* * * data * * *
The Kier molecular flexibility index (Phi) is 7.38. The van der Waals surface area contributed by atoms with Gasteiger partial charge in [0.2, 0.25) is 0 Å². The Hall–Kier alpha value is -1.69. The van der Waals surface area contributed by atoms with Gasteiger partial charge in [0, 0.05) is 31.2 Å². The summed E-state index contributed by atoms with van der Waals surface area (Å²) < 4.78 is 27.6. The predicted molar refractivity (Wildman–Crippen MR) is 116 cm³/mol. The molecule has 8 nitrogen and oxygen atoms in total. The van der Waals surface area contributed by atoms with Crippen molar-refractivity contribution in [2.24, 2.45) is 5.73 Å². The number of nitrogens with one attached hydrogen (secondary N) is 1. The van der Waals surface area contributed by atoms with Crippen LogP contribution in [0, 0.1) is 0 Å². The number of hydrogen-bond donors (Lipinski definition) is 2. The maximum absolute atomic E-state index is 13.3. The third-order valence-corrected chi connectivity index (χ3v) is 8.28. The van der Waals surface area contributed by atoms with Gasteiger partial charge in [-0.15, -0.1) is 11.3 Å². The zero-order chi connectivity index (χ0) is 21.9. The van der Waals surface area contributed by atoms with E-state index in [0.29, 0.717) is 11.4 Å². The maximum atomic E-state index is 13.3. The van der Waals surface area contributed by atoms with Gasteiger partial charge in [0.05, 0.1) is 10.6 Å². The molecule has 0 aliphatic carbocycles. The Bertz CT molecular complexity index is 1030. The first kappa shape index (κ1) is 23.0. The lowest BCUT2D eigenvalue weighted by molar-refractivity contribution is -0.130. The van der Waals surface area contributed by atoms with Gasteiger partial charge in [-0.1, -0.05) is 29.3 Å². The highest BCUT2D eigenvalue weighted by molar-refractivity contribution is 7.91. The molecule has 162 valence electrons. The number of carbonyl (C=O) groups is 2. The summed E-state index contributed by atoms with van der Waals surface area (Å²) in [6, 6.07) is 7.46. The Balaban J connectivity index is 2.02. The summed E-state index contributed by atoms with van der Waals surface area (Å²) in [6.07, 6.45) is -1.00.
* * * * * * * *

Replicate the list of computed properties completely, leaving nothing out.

The Kier molecular flexibility index (Phi) is 7.38. The van der Waals surface area contributed by atoms with Gasteiger partial charge in [0.2, 0.25) is 0 Å². The Hall–Kier alpha value is -1.69. The van der Waals surface area contributed by atoms with Gasteiger partial charge in [0, 0.05) is 31.2 Å². The summed E-state index contributed by atoms with van der Waals surface area (Å²) < 4.78 is 27.6. The predicted molar refractivity (Wildman–Crippen MR) is 116 cm³/mol. The molecule has 8 nitrogen and oxygen atoms in total. The van der Waals surface area contributed by atoms with Crippen molar-refractivity contribution in [2.24, 2.45) is 5.73 Å². The number of nitrogens with one attached hydrogen (secondary N) is 1. The van der Waals surface area contributed by atoms with Crippen LogP contribution in [0, 0.1) is 0 Å². The number of hydrogen-bond donors (Lipinski definition) is 2. The maximum absolute atomic E-state index is 13.3. The third-order valence-corrected chi connectivity index (χ3v) is 8.28. The van der Waals surface area contributed by atoms with Gasteiger partial charge in [-0.15, -0.1) is 11.3 Å². The zero-order chi connectivity index (χ0) is 21.9. The van der Waals surface area contributed by atoms with E-state index in [0.29, 0.717) is 11.4 Å². The maximum atomic E-state index is 13.3. The van der Waals surface area contributed by atoms with Gasteiger partial charge in [0.05, 0.1) is 10.6 Å². The molecule has 0 aliphatic carbocycles. The Bertz CT molecular complexity index is 1030. The first kappa shape index (κ1) is 23.0. The lowest BCUT2D eigenvalue weighted by molar-refractivity contribution is -0.130. The van der Waals surface area contributed by atoms with Gasteiger partial charge in [-0.1, -0.05) is 29.3 Å². The highest BCUT2D eigenvalue weighted by molar-refractivity contribution is 7.91. The molecule has 162 valence electrons. The number of carbonyl (C=O) groups is 2. The summed E-state index contributed by atoms with van der Waals surface area (Å²) in [6, 6.07) is 7.46. The Balaban J connectivity index is 2.02. The summed E-state index contributed by atoms with van der Waals surface area (Å²) in [6.07, 6.45) is -1.00.